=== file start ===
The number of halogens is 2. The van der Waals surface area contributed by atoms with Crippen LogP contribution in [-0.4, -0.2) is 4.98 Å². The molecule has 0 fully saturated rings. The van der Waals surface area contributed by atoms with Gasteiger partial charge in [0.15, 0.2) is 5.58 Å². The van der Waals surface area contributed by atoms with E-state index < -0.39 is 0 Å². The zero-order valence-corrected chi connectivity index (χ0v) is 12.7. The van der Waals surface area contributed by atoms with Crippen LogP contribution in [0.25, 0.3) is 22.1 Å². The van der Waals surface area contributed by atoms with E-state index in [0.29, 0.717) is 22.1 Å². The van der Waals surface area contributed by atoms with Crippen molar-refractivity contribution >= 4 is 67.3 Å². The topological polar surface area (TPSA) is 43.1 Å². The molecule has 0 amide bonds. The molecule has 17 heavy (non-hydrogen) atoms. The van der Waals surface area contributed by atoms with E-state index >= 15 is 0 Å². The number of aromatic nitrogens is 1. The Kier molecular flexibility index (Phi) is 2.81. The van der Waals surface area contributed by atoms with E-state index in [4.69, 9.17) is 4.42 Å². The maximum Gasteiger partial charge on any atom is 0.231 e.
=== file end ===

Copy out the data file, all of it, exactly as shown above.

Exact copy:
The number of halogens is 2. The van der Waals surface area contributed by atoms with Crippen LogP contribution in [-0.4, -0.2) is 4.98 Å². The molecule has 0 fully saturated rings. The van der Waals surface area contributed by atoms with Gasteiger partial charge in [0.15, 0.2) is 5.58 Å². The van der Waals surface area contributed by atoms with E-state index < -0.39 is 0 Å². The zero-order valence-corrected chi connectivity index (χ0v) is 12.7. The van der Waals surface area contributed by atoms with Crippen LogP contribution in [0.25, 0.3) is 22.1 Å². The van der Waals surface area contributed by atoms with E-state index in [0.29, 0.717) is 22.1 Å². The van der Waals surface area contributed by atoms with Crippen molar-refractivity contribution >= 4 is 67.3 Å². The topological polar surface area (TPSA) is 43.1 Å². The molecule has 0 amide bonds. The molecule has 17 heavy (non-hydrogen) atoms. The van der Waals surface area contributed by atoms with E-state index >= 15 is 0 Å². The number of aromatic nitrogens is 1. The Kier molecular flexibility index (Phi) is 2.81. The van der Waals surface area contributed by atoms with E-state index in [4.69, 9.17) is 4.42 Å². The maximum Gasteiger partial charge on any atom is 0.231 e.